One of the frequent things that test-takers keep telling us is that despite memorizing all the rules, they are unable to move beyond a particular level of accuracy on GMAT® Sentence Correction! Well one of the big reasons behind this is that once test-takers have mastered the rules they are able to immediately spot the error and pick option that rectify the error.
There is only one catch, they ignore the fact that while major error has been corrected, another error that might have been introduced in another part of the sentence.
The question below best exemplifies this.
Unlike computer skills or other technical skills, there is a disinclination on the part of many people to recognize the degree to which their analytical skills are weak.
(A) Unlike computer skills or other technical skills, there is a disinclination on the part of many people to recognize the degree to which their analytical skills are weak.
(B) Unlike computer skills or other technical skills, which they admit they lack, many people are disinclined to recognize that their analytical skills are weak.
(C) Unlike computer skills or other technical skills, analytical skills bring out a disinclination in many people to recognize that they are weak to a certain degree.
(D) Many people, willing to admit that they lack computer skills or other technical skills, are disinclined to recognize that their analytical skills are weak.
(E) Many people have a disinclination to recognize the weakness of their analytical skills while willing to admit their lack of computer skills or other technical skills.
Test-takers who learn the rule that they should make the right comparison and hence compare apples with apples tend to answer this question very quickly by marking option C.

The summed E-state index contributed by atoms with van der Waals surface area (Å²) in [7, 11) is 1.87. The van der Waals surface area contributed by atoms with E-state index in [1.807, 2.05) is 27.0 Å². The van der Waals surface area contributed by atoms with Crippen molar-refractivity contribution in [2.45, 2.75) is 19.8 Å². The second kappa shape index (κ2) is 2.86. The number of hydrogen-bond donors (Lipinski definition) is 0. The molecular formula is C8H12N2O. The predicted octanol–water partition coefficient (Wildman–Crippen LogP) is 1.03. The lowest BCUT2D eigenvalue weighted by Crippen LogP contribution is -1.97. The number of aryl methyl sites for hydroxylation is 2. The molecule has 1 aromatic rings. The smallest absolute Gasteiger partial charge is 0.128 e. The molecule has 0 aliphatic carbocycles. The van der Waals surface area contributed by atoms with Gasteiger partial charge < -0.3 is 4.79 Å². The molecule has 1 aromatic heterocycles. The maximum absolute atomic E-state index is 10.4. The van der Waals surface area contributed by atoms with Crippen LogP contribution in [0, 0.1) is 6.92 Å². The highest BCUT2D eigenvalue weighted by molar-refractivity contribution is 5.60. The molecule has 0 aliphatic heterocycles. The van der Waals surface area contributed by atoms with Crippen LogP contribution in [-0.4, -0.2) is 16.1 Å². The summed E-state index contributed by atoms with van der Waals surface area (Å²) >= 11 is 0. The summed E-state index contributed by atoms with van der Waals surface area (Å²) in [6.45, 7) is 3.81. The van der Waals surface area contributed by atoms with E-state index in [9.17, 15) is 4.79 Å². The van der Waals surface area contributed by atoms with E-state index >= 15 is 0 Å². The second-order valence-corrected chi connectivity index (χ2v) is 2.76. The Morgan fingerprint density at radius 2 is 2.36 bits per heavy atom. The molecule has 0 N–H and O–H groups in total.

They know that “Unlike computer skills or other technical skills” should be immediately followed by some other skills, in this case “analytical skills” (this concept has been explained at length here and here).
The first option that does this is option C and hence test-takers who have completed their study of rules would jump at this option. Once they do this they tend to ignore the other two options or read them without really reading them.
Option C corrects the major error but introduces another error in the rest of the sentence — that of altered or unclear meaning: analytical skills bring out a disinclination in many people to recognize that they are weak to a certain degree; weak to a certain degree in what?
Since by the time they reach option C they know the meaning of the sentence, test-takers assume that the meaning is understood but what counts is the meaning as it expressed in the particular option.
If test-takers had not jumped at C, despite being bullish about it, and read option D they would have or rather should have noticed another big difference between the two — option C is passive while A is active.
On the GMAT being able to pick options in passive voice is a huge advantage since between active and passive options, the GMAT always gives a preference to active voice!
This does not mean that the option in passive voice will be grammatically correct without any other error except that it is in passive voice (since passive voice is grammatically correct). They will always introduce a minor error of some type.
So we are left with D & E. Option D conveys the full meaning of the sentence without any error.
Option E is incorrect since have a disinclination is wordy (the verb disinclined is preferred) and, when followed by while willing creates an incomplete construction (since while X has to be followed by Y).
In the next Sentence Correction post we will discuss a few more questions of the same type.